Governor’s Tax Plan to Thwart Constitution

Governor Asa Hutchinson wants to impose a higher tax on gasoline and diesel fuel. He says a wholesale tax will add about 3¢ per gallon on gasoline and 6¢ on diesel fuel.  The Arkansas Senate has already passed his plan (SB336) and it will now be considered by the House of Representatives.

Why does Governor Hutchinson want a new wholesale tax instead of trying to increase the existing retail per gallon tax?  Is it more efficient? No.  Easier to administer? No.

The ONLY reason Governor Hutchinson is pushing a wholesale tax on gasoline and diesel is because he doesn’t think he will get a 3/4th vote in the House of Representatives and is trying to thwart the Arkansas Constitution – specifically Amendment 19.

His fuel tax increase received a 3/4ths vote in the Senate, but the bill may not get a 3/4ths vote in the House of Representatives. Will your Representative want to raise taxes knowing he or she has to run for re-election next year?

Because of Amendment 19, to increase the existing per gallon tax at the retail level would require approval by a vote of 3/4ths of the House of Representatives and 3/4ths of the Senate as required by Amendment 19.

Never heard of Amendment 19?  It raised the vote required to pass certain taxes. Prior to Amendment 19 it took a 2/3rds vote to pass any tax.  But because the finances of the state were so messed up, Amendment 19 was passed to require a 3/4ths vote to increase any existing tax (meaning 1934). While the Amendment made it harder to increase existing taxes, new taxes began being passed by a mere majority vote.

Here is what Amendment 19 says:

Amend. 19 [as appears in Article 5 § 38]

2. None of the rates for property, excise, privilege or personal taxes, now levied shall be increased by the General Assembly except after the approval of the qualified electors voting thereon at an election, or in case of emergency, by the votes of three-fourths of the members elected to each House of the General Assembly.

The fuel tax existed in 1934.

The Governor wants to try to bypass Amendment 19 by levying the tax in a slightly different way, at the wholesale level instead of at retail, and then say it is a “new” tax and not subject to the vote requirement in Amendment 19. To try to further distinguish the tax from the existing tax his legislation also includes a provision to calculate the initial tax based on the average price of fuel instead of being forthright and just stating the amount per gallon. Yet, the effect of the Governor’s wholesale tax is the same as increasing the existing tax. It is just a sleight of hand.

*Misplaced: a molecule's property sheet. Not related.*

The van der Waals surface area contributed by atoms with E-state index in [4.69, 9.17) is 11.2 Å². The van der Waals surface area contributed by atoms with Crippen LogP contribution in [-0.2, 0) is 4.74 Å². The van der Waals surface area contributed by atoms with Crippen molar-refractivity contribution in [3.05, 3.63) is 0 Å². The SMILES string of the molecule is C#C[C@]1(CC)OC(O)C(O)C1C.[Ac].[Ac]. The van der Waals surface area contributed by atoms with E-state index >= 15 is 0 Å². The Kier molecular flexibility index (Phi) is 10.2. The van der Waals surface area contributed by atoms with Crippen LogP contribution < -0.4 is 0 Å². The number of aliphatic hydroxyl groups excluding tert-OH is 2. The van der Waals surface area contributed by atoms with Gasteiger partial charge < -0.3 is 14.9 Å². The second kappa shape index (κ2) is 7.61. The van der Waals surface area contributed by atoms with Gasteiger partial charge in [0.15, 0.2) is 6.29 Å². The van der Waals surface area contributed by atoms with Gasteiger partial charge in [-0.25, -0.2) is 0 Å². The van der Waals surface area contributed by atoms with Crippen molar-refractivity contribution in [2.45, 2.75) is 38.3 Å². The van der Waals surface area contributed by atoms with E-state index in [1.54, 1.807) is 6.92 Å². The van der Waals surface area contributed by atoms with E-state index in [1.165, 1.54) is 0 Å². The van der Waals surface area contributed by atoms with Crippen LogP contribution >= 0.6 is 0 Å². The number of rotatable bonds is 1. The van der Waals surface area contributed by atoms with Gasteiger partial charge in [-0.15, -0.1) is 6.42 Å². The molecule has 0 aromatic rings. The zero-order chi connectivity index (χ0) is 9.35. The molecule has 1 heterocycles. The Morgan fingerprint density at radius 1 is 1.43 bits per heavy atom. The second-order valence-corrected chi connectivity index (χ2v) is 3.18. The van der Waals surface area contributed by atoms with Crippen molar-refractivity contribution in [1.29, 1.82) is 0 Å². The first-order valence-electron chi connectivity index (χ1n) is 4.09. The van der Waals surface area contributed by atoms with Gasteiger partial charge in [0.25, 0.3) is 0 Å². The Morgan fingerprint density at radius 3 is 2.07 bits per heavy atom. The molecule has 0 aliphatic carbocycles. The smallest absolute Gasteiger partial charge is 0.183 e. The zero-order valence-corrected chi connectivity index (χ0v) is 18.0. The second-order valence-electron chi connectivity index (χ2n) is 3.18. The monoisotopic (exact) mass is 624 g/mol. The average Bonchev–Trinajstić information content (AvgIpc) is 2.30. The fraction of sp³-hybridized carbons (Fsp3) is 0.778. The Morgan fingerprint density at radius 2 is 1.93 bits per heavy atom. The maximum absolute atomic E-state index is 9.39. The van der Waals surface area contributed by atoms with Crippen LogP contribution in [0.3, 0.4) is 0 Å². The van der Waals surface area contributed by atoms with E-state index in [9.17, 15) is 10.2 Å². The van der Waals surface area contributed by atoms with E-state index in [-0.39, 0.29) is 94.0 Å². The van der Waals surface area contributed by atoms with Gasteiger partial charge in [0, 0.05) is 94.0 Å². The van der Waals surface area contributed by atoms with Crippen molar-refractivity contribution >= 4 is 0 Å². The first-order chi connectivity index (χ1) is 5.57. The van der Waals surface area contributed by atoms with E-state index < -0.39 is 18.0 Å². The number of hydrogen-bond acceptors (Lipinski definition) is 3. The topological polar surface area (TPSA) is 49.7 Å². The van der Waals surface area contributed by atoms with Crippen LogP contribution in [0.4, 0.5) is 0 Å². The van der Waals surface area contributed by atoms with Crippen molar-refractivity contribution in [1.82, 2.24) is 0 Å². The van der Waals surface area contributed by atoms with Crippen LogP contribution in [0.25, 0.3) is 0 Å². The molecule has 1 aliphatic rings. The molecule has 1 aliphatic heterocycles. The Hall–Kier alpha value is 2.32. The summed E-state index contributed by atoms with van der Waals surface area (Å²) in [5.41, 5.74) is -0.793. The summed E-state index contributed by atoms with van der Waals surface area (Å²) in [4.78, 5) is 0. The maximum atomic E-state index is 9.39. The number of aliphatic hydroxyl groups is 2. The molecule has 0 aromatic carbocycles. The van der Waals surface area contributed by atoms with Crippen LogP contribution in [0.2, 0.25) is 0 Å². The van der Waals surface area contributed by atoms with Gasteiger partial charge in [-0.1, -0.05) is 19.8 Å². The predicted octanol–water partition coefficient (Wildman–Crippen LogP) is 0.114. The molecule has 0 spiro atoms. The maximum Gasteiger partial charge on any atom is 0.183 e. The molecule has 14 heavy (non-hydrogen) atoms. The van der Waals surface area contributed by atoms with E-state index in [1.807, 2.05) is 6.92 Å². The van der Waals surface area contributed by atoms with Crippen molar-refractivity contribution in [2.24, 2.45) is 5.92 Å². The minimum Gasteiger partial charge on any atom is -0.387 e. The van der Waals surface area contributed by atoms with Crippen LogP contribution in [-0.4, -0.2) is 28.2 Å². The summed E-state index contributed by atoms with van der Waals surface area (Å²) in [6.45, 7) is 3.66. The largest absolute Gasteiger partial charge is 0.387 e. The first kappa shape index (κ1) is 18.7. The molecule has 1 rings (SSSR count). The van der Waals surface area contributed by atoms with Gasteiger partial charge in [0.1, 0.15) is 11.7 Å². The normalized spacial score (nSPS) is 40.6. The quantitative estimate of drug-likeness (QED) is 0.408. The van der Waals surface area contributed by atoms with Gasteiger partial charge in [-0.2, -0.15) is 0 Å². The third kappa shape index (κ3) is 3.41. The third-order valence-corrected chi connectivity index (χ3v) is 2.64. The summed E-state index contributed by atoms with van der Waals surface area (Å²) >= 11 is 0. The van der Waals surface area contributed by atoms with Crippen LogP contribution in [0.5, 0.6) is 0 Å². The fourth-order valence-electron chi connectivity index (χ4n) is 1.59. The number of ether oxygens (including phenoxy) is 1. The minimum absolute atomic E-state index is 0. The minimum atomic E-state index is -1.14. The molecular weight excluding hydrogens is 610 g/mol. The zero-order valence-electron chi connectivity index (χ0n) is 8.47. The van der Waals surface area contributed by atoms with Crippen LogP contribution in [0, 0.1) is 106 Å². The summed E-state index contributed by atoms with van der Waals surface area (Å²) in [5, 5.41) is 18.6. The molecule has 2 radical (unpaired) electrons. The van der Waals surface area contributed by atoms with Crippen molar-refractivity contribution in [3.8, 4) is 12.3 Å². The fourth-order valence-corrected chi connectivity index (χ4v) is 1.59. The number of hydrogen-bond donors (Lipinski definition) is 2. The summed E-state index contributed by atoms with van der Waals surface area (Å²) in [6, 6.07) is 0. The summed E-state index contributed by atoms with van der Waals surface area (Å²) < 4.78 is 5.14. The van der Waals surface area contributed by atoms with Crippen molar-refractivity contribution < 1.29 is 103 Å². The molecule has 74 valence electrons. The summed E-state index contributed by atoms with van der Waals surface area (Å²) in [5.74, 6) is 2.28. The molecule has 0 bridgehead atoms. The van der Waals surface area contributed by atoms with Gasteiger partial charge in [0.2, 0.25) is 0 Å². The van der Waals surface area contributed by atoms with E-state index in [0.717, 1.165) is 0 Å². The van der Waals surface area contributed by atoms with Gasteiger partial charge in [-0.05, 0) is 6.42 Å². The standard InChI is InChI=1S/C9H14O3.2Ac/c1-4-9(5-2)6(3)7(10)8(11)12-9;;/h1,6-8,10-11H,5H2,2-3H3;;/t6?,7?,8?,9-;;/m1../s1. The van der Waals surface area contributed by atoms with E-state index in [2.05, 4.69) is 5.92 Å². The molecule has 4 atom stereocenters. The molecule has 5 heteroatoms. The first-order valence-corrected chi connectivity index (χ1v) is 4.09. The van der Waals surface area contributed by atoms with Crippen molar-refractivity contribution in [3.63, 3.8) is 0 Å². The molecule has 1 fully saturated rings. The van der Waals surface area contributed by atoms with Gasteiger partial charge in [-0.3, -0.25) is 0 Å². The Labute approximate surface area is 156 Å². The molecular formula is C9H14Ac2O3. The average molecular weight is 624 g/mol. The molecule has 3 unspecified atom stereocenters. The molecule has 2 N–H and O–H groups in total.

For years, tax and spenders have been advising politicians they can change an element or two in a tax and claim Amendment 19 doesn’t apply. Their risky advise is based on an Arkansas Supreme Court case from 1939 (Caldarera v. McCarroll). In that case the court allowed a  beer tax to be imposed without a 3/4ths vote. [i] But there is a huge problem for the tax and spenders who rely on the case, although the particular beer tax was upheld by a four to three opinion, only two of the justices agreed politicians could avoid the ¾ths vote requirement by changing some elements of the tax. The other two justices who upheld the tax used other grounds.

Here is another problem in using the case, if the Governor can use a sleight of hand to bypass the 3/4ths vote requirement for the fuel tax, then EVERY TAX THAT EXISTED IN 1934 can be bypassed by the same kind of sleight of hand.  And, that would make Amendment 19 meaningless. Do you think the people meant for Amendment 19 to be meaningless?

There is a premise that says – You can’t do indirectly what you are prohibited from doing directly.  But that is exactly what the Governor is prepared to try if he can’t get the House of Representatives to pass the tax by a 3/4ths margin..

The  plan to bypass Amendment 19 is on very shaky legal grounds. If the Governor’s wholesale fuel tax gets a majority vote in the House of Representatives but does not get a 3/4ths vote, the tax is a prime target for a legal challenge. Plus, a lawsuit could be much broader than just his fuel tax increase and could include a challenge of other taxes.

Ask your state Representative – Do you really want to be counted as one of the politicians to use sleight of hand to try to bypass Amendment 19?


[i] See CALDARERA v. MCCARROLL, 198 Ark. 584 (1939)